When he was small, my youngest son had a habit of filling his pockets with treasures he encountered in his daily adventures. I didn't always understand the value he saw in his chosen objects -- really, how many rocks and sticks could one boy keep? In his eyes, though, each one was beautiful and important. Life is just like that on a larger scale, isn't it? We gather up the precious bits of our experiences and save them all to learn from and enjoy later. Perhaps you'll find a little something here that you'd like to keep in your own pockets. Thanks for visiting.
Sunday, May 1, 2011
A bookworm's breakfast - 7
I have recently accomplished what I think is an interesting and impressive feat: I can now say I have read every word of the Harry Potter series... aloud! Noah decided last year that those were the books he wanted us to share together before bed every night (even though he's already read the series several times on his own) and I happily agreed, because I was very interested in reading them too. For over a year, the two of us have been intrigued, amazed, horrified, saddened, and thrilled as we've turned the books' pages each evening; we've held our breath and cheered and marvelled together at the incredible world, events, and characters created by J.K. Rowling. I love that even at the age of nine, Noah still truly enjoys having me read with and to him (because I so love it too!)
In my mind, reading aloud with your children is one of the best gifts you can give them. Sharing books provides young ones with rich language experiences, with opportunities to explore new ideas and use their imaginations, with a perfect moment for a snuggle or a laugh or a meaningful conversation with Mom or Dad. What a great way to show your children you care about them! Today in A bookworm's breakfast, I'm featuring some fantastic books that I've really enjoyed sharing aloud with my two boys.
3-5 year olds: There Is a Bird On Your Head! by Mo Willems
Gerald the Elephant is careful and worries about things, while his best friend Piggie is cheerful and at ease; when they're together these chums have highly entertaining adventures. In this book, Gerald is distressed to learn that there are birds building a nest on his head, and it is up to Piggie to come up with a solution to this incredible situation. The story is told entirely through the simple yet hilarious dialogue between the characters, and Willems' expressive illustrations wonderfully communicate action and feeling. Young readers are sure to fall in love with Gerald and Piggie, and will want to read about their other escapades too, in books such as I Will Surprise My Friend and I Love My New Toy!.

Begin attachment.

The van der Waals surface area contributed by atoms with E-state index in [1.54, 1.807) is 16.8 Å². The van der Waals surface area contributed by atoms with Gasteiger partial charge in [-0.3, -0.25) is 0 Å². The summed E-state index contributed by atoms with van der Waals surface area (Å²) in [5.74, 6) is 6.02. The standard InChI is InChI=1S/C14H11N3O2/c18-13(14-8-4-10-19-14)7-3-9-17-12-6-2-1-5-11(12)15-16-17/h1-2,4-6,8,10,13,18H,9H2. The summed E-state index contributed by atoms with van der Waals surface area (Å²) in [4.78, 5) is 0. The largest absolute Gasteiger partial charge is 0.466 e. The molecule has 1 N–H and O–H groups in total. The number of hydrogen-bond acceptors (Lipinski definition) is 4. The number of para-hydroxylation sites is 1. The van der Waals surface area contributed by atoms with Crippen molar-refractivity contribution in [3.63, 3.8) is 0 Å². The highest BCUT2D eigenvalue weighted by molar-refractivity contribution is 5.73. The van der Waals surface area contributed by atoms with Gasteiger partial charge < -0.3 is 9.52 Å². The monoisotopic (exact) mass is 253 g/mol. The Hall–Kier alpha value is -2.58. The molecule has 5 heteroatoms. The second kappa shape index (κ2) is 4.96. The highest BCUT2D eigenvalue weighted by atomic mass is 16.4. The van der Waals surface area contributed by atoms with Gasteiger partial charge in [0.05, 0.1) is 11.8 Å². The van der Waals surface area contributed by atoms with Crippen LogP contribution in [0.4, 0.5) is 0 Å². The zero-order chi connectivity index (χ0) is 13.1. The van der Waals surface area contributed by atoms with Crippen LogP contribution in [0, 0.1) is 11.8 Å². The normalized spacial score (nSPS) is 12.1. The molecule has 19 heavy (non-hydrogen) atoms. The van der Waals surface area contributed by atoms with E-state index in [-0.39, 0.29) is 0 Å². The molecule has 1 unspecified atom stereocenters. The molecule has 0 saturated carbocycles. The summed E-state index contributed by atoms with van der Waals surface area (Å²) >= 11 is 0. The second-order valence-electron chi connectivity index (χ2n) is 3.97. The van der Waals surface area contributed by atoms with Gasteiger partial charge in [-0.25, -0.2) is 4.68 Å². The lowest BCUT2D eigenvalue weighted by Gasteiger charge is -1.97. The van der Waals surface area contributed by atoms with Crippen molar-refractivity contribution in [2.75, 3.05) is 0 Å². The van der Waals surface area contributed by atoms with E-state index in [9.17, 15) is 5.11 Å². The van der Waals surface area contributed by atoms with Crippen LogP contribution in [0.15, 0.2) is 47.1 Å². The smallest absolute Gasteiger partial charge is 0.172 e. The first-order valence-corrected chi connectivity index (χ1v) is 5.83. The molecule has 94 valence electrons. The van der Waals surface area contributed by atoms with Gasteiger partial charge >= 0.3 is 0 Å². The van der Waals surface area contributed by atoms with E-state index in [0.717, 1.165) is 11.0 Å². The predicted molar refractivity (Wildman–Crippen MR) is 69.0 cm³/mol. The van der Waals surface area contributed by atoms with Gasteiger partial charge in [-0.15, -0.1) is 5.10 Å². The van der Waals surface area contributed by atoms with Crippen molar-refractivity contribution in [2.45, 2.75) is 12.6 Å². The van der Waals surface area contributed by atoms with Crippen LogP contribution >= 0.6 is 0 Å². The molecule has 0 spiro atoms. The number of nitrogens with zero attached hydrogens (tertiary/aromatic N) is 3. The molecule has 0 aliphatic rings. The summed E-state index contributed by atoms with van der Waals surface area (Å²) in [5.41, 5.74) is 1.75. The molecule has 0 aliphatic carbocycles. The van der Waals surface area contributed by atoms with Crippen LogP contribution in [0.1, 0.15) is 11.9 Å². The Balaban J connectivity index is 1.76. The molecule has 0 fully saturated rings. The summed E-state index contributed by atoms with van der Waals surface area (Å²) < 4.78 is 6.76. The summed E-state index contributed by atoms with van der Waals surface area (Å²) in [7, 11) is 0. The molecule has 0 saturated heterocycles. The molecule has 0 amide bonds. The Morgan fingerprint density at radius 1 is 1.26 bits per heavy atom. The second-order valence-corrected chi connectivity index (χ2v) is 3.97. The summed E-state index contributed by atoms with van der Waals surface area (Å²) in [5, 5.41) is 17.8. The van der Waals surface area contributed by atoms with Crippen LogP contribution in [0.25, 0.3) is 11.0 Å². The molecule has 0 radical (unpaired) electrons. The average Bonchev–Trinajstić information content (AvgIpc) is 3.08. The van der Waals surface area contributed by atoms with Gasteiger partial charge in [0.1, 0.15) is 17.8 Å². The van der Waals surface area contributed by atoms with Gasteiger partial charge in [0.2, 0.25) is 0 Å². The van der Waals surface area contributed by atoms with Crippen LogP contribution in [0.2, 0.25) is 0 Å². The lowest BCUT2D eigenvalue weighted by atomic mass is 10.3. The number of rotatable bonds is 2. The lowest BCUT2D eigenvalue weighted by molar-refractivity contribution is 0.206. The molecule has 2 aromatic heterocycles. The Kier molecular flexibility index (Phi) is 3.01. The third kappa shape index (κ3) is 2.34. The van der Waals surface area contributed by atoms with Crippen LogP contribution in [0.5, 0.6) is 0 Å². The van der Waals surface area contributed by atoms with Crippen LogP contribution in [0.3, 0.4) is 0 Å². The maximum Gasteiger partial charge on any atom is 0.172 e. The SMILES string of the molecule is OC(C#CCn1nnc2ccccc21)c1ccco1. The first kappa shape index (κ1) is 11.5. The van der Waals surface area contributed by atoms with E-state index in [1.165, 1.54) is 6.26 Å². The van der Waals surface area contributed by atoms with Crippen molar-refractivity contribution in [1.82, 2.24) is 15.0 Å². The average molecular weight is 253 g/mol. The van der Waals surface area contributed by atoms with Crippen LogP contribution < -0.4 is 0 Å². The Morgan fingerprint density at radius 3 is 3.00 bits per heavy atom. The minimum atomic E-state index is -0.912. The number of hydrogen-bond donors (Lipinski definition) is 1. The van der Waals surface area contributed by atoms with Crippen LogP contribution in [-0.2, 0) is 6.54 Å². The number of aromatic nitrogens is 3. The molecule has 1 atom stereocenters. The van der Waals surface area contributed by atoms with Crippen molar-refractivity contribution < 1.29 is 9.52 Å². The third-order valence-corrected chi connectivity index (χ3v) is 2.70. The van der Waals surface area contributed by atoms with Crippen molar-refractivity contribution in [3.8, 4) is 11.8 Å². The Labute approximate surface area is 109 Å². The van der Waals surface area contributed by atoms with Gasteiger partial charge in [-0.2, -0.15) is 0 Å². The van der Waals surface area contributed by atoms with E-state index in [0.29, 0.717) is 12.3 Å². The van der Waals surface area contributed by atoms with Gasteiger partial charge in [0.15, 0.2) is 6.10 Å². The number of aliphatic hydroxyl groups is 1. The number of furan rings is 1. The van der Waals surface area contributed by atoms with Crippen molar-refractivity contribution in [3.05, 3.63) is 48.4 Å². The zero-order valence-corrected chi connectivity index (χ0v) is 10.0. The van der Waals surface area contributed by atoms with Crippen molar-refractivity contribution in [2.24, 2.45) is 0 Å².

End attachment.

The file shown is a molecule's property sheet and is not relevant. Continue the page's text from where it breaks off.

6-8 year olds: Stink and the Incredible Super-Galactic Jawbreaker by Megan McDonald
It's hard to imagine any 6 to 8 year old boy not being drawn to a character named "Stink"! When Stink Moody writes a letter to a candy company expressing his disappointment in their jawbreakers that don't actually break jaws, he's thrilled to receive a box of 21,280 jawbreakers in the mail for free! Thinking he's onto something, Stink gets caught up in a frenzy of sending and receiving mail. When he misses paying attention to one very important envelope, though, Stink comes to a valuable realization about what truly matters to him. McDonald writes a very appealing chapter book series with the Stink books. Many 6 to 8 year olds will certainly relate to Stink's relationships with his friends and with his older, moody sister, and will enjoy the entertaining incidents involving glow-in-the-dark pyjamas, fascinating pets, smelly sneakers and more.
9-12 year olds: The City of Ember by Jeanne DuPrau
(This week's 9-12 year old book recommendation was once again written by Noah, who recently chose to spend weeks' worth of his saved allowance money on the four books in this series, so he could read them over and over again. I love it!)
In an underground world filled with darkness, there is a light: The City of Ember. The city has been there for 242 years and the electricity system is starting to wear out. If the lights go out forever, the citizens will be doomed. Doon Harrow, who wants to see the generator, thinks he can solve the problem, but when he gets a look at it, he realizes he is unable to do anything. He and Lina Mayfleet, a messenger girl, must find a way to escape the City of Ember before it's too late, but without instructions and with a trouble-making mayor, it could be hard. This book had me completely hooked as soon as I read the first sentence. The determination in both characters was amazing. The situation was completely dire, and imagining myself in that place as I read the book was terrifying. In this quest for light and survival, Lina and Doon had to gather all the hope they could find to escape Ember and it encouraged me that they believed that there was a way out. (Thanks, Noah.)
No matter what books you choose to share with your children this week, I'm sure they will treasure the time you spend reading with them.
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